These views do not overlook the well-settled doctrine that unless and until Congress shall, by adequate legislation, provide a legal remedy, private rights against the government may be in abeyance. But when Congress, in obedience to the behest of the Constitution, has provided such a remedy, then there is no legal obstacle to the plaintiff's recovery. That Congress has provided such a remedy is seen in the act of March 3, 1887, c. 359, whereby it is enacted that the Court of Claims, and, concurrently, the District and Circuit Courts of the United States, "shall have jurisdiction to hear and determine all claims founded upon the Constitution of the United States or any law of Congress, except for pensions, or upon any regulation of an executive department, or upon any contract, express or implied, with the government of the United States, or for damages, liquidated or unliquidated, in cases not sounding in tort, in respect of which claims the party would be entitled to redress against the United States either in a court of law, equity, or admiralty if the United States were suable."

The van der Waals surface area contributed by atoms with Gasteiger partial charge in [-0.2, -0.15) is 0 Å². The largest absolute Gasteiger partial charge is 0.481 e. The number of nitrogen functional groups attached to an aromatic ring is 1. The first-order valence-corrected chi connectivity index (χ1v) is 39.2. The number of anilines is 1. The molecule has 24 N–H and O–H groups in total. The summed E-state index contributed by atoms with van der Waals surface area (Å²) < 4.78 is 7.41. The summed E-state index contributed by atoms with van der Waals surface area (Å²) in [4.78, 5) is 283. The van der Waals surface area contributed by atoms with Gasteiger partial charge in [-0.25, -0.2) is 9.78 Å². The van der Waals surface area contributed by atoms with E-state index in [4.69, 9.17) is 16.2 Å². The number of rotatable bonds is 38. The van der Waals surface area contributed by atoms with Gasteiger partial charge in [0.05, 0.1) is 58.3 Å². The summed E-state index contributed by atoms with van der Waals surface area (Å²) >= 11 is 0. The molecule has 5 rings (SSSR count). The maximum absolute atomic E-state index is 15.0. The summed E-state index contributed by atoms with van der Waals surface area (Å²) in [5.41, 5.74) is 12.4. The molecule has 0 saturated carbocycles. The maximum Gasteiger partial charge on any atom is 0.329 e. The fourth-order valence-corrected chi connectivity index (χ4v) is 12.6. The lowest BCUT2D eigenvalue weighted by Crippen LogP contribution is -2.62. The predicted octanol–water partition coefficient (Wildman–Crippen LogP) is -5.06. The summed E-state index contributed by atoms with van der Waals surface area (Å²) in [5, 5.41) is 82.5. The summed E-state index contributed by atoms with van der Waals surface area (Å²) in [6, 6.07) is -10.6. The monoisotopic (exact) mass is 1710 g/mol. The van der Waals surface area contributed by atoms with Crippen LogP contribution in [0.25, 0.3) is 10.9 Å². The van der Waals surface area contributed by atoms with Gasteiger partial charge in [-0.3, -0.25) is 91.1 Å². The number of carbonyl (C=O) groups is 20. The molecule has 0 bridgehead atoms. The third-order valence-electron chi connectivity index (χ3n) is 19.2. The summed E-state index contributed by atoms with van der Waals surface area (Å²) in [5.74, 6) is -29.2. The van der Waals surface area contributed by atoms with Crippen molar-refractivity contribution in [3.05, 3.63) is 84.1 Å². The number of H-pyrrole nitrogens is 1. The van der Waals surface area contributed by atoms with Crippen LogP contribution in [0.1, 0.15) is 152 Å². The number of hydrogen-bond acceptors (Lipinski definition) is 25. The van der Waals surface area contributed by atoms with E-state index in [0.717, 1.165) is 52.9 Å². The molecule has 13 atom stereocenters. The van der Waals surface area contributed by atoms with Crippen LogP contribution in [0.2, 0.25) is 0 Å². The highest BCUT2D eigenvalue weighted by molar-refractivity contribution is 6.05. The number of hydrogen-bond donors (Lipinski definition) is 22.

This legislation perhaps originated in the regret expressed by this court in Langford's case, that "Congress has made no provision by general law for ascertaining and paying this just compensation." That was a suit brought in the Court of Claims, under section 1059 of the Revised Statutes, in which there is no remedy provided for claims founded upon the Constitution of the United States, and was, in the language of the court, the case of "an unequivocal tort."